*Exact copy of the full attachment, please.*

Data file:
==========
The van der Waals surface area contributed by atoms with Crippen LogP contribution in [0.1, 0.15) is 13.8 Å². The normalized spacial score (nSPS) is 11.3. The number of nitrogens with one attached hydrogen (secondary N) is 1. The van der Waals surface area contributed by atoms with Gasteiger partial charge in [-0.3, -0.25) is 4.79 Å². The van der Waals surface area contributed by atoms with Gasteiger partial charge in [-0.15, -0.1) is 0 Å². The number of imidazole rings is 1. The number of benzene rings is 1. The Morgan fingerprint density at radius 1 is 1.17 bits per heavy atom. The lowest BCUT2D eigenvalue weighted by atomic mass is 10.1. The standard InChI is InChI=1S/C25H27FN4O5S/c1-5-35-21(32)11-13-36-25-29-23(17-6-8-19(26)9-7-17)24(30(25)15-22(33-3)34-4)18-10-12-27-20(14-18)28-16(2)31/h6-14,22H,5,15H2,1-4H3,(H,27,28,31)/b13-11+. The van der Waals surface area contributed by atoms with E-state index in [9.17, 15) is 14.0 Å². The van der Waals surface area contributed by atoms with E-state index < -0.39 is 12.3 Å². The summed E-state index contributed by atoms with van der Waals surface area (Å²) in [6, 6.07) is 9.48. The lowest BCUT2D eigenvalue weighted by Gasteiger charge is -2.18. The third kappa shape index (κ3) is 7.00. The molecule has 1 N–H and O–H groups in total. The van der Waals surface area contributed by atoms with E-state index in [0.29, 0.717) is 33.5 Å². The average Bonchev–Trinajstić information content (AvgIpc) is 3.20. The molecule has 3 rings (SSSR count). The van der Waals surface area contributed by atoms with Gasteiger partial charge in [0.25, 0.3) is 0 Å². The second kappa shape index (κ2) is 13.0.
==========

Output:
The van der Waals surface area contributed by atoms with Crippen LogP contribution in [0.1, 0.15) is 13.8 Å². The normalized spacial score (nSPS) is 11.3. The number of nitrogens with one attached hydrogen (secondary N) is 1. The van der Waals surface area contributed by atoms with Gasteiger partial charge in [-0.3, -0.25) is 4.79 Å². The van der Waals surface area contributed by atoms with Gasteiger partial charge in [-0.15, -0.1) is 0 Å². The number of imidazole rings is 1. The number of benzene rings is 1. The Morgan fingerprint density at radius 1 is 1.17 bits per heavy atom. The lowest BCUT2D eigenvalue weighted by atomic mass is 10.1. The standard InChI is InChI=1S/C25H27FN4O5S/c1-5-35-21(32)11-13-36-25-29-23(17-6-8-19(26)9-7-17)24(30(25)15-22(33-3)34-4)18-10-12-27-20(14-18)28-16(2)31/h6-14,22H,5,15H2,1-4H3,(H,27,28,31)/b13-11+. The van der Waals surface area contributed by atoms with E-state index in [9.17, 15) is 14.0 Å². The van der Waals surface area contributed by atoms with E-state index < -0.39 is 12.3 Å². The summed E-state index contributed by atoms with van der Waals surface area (Å²) in [6, 6.07) is 9.48. The lowest BCUT2D eigenvalue weighted by Gasteiger charge is -2.18. The third kappa shape index (κ3) is 7.00. The molecule has 1 N–H and O–H groups in total. The van der Waals surface area contributed by atoms with E-state index in [0.29, 0.717) is 33.5 Å². The average Bonchev–Trinajstić information content (AvgIpc) is 3.20. The molecule has 3 rings (SSSR count). The van der Waals surface area contributed by atoms with Gasteiger partial charge in [0.25, 0.3) is 0 Å². The second kappa shape index (κ2) is 13.0.